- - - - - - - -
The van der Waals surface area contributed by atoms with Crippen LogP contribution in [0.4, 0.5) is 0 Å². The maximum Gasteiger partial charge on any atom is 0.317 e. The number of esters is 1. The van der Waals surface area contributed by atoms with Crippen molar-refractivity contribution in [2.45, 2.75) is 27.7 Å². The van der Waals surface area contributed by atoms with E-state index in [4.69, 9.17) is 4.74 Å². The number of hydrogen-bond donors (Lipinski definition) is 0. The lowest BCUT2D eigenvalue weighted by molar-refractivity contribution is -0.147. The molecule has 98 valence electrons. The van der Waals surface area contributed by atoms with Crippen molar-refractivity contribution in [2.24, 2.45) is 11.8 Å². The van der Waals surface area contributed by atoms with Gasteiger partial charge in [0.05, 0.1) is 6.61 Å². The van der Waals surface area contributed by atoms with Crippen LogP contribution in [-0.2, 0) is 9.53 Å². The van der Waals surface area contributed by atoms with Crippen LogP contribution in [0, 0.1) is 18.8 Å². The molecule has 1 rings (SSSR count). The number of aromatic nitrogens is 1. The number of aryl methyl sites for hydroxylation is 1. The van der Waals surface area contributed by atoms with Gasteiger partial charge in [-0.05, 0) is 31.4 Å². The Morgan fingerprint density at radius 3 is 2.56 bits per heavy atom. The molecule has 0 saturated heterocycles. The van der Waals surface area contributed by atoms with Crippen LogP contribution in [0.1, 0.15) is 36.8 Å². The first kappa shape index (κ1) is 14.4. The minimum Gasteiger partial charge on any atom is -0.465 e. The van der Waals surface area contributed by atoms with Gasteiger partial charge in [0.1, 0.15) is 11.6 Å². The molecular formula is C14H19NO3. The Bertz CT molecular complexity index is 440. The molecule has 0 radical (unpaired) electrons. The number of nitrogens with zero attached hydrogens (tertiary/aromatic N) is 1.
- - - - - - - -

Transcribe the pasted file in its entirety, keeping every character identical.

The van der Waals surface area contributed by atoms with Crippen LogP contribution in [0.4, 0.5) is 0 Å². The maximum Gasteiger partial charge on any atom is 0.317 e. The number of esters is 1. The van der Waals surface area contributed by atoms with Crippen molar-refractivity contribution in [2.45, 2.75) is 27.7 Å². The van der Waals surface area contributed by atoms with E-state index in [4.69, 9.17) is 4.74 Å². The number of hydrogen-bond donors (Lipinski definition) is 0. The lowest BCUT2D eigenvalue weighted by molar-refractivity contribution is -0.147. The molecule has 98 valence electrons. The van der Waals surface area contributed by atoms with Crippen molar-refractivity contribution in [2.24, 2.45) is 11.8 Å². The van der Waals surface area contributed by atoms with Gasteiger partial charge in [0.05, 0.1) is 6.61 Å². The van der Waals surface area contributed by atoms with Crippen LogP contribution in [-0.2, 0) is 9.53 Å². The van der Waals surface area contributed by atoms with Crippen LogP contribution in [0, 0.1) is 18.8 Å². The molecule has 1 rings (SSSR count). The number of aromatic nitrogens is 1. The number of aryl methyl sites for hydroxylation is 1. The van der Waals surface area contributed by atoms with Gasteiger partial charge in [-0.05, 0) is 31.4 Å². The Morgan fingerprint density at radius 3 is 2.56 bits per heavy atom. The molecule has 0 saturated heterocycles. The van der Waals surface area contributed by atoms with Crippen LogP contribution in [0.1, 0.15) is 36.8 Å². The first kappa shape index (κ1) is 14.4. The minimum Gasteiger partial charge on any atom is -0.465 e. The van der Waals surface area contributed by atoms with Gasteiger partial charge in [0.1, 0.15) is 11.6 Å². The molecular formula is C14H19NO3. The Bertz CT molecular complexity index is 440. The molecule has 0 radical (unpaired) electrons. The number of nitrogens with zero attached hydrogens (tertiary/aromatic N) is 1.